Saturday, March 22, 2014

Saturday, March 22nd...

The winter continues to drag on.  With a few intermittent days of 60+ degrees we are beginning to work on spring jobs.  Planting equipment is being readied and spring projects such as tree trimming and the occasional dirt moving are now taking center stage.  Most all of our seed corn has been delivered and our shed and shop are starting to get full.  We remain very dry and for the moment we don't have any snow or snow piles remaining.  A few neighbors have talked about trying to apply some anhydrous ammonia next week and the local tilers are running hard installing spring tile projects since the frost is now out of the ground.  At the moment it appears the soil will be dry enough to plant as soon as we are bold enough to start, but the soil temperatures at 2" still remains in the lower 30's with the 10 day forecast calling for unseasonably cool/cold temperatures.  Will the markets react and continue to incentivize corn acres or will farmers get cold feet and switch to soybeans on the acres they can switch?  Only time will tell.  

Pictures from the past as well as a few pictures from our recent activity are posted below.

Spring 1980 - The Fleet

New 4840 brought home during the ice storm of 1978 - March 29th

Window sticker for our new 4630 tractor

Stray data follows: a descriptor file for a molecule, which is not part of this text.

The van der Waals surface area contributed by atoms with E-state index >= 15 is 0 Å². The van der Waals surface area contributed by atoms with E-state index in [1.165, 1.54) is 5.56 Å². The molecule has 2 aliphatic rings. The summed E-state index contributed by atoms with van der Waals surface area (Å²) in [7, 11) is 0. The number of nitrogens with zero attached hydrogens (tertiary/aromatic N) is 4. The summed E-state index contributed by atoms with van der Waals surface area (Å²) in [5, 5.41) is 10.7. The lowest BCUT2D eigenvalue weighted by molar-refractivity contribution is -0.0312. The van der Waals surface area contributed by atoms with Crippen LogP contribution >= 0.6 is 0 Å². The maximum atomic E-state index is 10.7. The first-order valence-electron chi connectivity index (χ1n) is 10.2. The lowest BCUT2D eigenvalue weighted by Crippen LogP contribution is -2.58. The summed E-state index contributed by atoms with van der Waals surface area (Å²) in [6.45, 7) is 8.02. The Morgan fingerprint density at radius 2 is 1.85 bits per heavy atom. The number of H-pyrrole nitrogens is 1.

Addition of a new tile riser and dry dam on the Arnold farm near Jacksonville

Using the brush mower to trim the trees and saplings back on the Arnold farm

Saturday, March 1, 2014

Saturday, March 1st...

March 1st and still no signs of spring.  Our weather remains cold...unseasonably cold for this time of year.  Unless the weather changes drastically, it will be at least mid April before planters begin to roll in our area.  The forecast even includes a 5-10" snow for us this evening. So in anticipation of spring arriving I thought I would include a picture of spring field work from the early 90's.  

Also posted below is the original invoice for our John Deere 7700 combine from years ago. It's amazing what the price of a "modern day" combine was back then.  Today's cost of our combine is $350-400,000.  However, today's combine will harvest 6 to 10 times more acres per day.  Thank you to my father for finding this old invoice.

Bring on the warmer weather and spring!

Trading in the 1981 Versatile 835 for a 1987 Versatile 856.  These were great and very affordable forms of horsepower.  Our local dealer sold thousands of these 4 wheel drive tractors.

Working ground and incorporating herbicides on the University of Illinois farm - early 90's.

The 7700 traded in for a new 7720
The invoice below is the original for the 7700 - $43,988.05